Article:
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What is a brute force attack?

Burte force attack is a method used to guess username and password combination continuously until the valid login is discovered. Hackers use password cracking software to guess all possible passwords for a known username to gain access to the target system.

What are the tools for carrying out brute force attacks?

Brute force attack is guessing every combination of username and password until a valid one is identified. To carry out brute force attacks, you'll need an automated software tool to continuously log in to the target system until it is successful. The tool must be intelligent enough to guess the passwords from studying human behaviors to correctly guess the passwords and gain access. As most of us are having difficulty remembering random passwords, we often create a short password that is easy to remember. The password cracking tools begin with breached passwords and make intelligent guesses by using deviations of those passwords found. A few examples of password cracking software include Aircrack-ng, John the Ripper, L0phtcrack, and RainbowCrack.

Since the attacker must try millions of username and password combinations, it takes a lot of computing resources to carry out the attacks and it could take months and years to uncover moderate passwords. Some systems limit number of failed attempts within a specified period to defend against brute force attacks. This will not completely block brute force attacks, but locking out a user or banning IP may discourage hackers from attacking such targets.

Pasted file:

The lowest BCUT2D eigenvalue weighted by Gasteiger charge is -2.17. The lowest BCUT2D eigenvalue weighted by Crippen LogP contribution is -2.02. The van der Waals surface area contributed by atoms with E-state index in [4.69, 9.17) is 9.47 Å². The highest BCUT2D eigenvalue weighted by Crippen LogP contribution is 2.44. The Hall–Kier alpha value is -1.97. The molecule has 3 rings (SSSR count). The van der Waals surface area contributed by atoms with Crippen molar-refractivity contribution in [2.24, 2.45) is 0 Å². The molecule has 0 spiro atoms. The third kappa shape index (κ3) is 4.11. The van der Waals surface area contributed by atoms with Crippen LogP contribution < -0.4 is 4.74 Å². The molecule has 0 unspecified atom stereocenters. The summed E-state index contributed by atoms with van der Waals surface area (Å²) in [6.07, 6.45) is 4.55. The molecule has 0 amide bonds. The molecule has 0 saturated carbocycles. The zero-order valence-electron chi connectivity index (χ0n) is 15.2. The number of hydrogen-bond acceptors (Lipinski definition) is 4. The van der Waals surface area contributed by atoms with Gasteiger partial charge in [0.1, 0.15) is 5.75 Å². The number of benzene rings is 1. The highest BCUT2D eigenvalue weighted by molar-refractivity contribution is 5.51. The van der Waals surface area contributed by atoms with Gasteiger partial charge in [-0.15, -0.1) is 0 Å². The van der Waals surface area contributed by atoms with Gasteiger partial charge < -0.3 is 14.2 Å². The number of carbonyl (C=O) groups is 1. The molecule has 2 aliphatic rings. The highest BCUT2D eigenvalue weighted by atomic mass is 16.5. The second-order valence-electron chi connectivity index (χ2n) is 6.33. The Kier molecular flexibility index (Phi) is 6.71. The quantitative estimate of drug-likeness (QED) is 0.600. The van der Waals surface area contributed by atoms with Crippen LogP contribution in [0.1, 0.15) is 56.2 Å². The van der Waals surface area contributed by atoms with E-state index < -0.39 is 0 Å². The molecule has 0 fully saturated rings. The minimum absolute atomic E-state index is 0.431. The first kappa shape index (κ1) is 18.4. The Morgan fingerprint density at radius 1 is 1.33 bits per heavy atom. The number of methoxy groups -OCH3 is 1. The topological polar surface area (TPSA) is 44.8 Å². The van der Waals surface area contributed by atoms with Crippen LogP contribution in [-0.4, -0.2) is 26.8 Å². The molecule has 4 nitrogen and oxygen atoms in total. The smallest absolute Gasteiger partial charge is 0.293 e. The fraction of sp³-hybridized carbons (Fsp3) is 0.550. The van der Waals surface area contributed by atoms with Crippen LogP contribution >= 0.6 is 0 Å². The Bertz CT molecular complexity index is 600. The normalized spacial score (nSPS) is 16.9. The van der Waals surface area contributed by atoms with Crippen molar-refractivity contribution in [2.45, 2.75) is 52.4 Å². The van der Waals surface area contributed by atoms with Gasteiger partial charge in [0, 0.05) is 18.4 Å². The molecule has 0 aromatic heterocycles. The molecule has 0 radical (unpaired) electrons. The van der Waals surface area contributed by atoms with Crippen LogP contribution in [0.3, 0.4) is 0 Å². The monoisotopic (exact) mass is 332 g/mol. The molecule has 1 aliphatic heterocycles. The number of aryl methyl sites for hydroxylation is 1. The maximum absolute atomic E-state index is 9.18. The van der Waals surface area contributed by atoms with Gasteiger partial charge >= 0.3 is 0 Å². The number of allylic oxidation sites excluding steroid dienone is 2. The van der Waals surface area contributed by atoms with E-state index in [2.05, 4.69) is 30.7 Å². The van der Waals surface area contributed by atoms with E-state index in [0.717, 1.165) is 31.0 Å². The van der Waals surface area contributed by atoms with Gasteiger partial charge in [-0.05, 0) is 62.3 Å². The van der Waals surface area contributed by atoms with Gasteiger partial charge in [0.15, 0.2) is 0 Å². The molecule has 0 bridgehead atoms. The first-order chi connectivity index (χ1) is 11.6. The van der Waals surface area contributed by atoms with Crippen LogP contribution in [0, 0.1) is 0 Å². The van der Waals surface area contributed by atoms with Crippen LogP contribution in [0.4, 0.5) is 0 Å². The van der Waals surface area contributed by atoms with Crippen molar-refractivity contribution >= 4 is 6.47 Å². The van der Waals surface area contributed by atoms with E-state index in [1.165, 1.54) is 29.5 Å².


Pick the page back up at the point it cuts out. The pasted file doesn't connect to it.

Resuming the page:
What type of brute force attacks are there?

There are several types of brute force attacks with the common goal of uncovering someone else's login credentials. The ultimate goal is to make educated guesses to determine a login in the shortest possible time and minimum computing efforts. The following are popular brute force methods.

  • Simple Attacks: There are a handful number of commonly used passwords like '123456', 'password', 'qwerty', '111111', 'admin' and 'abc123'. Simple attacks merely try those popular passwords without using software tools to reveal credentials.
  • Dictionary Attacks: With a known username such as 'administrator', 'root' and 'admin', the cracking tool uses every permutation of dictionary words with commonly used symbols and their variations to uncover the password. This is a very basic brute force attack, and this is used in the early days but still being used.
  • Hybrid attacks: Hybrid uses both dictionary words and breached passwords to make educated guesses of passwords that many users are using. Hybrid attacks are good at determining password phrases that are commonly used. This is one of the most popular brute force attacks being used today.
  • Credential Stuffing: We often use same username and password on multiple websites. When a hacker steals credentials from one website, they will try the same combination on thousands of other websites to uncover more accounts.

Why use brute force attacks to steal login credentials?

Brute force attack is used to steal credentials to online accounts, and once stolen hackers use it to make money by doing one of the following:

  • Obtain personal information such as name, address, phone number and SSN, and use them on identify theft or open other online accounts to disguise themselves.
  • Sell stolen credentials on dark web.
  • Sabatoage someone else's server to send bulk spam emails or use it for phishing purposes.
  • Use someone else's credentials to perform illegal activities (malware, hijacking and other malicious activities).
  • Publish advertisements on someone else's website and monetize the earnings.

How to protect from brute force attacks?

To keep your online identity safe, you must take precautions and defend yourself by following the best practices recommended by online security professionals. The following describes a few: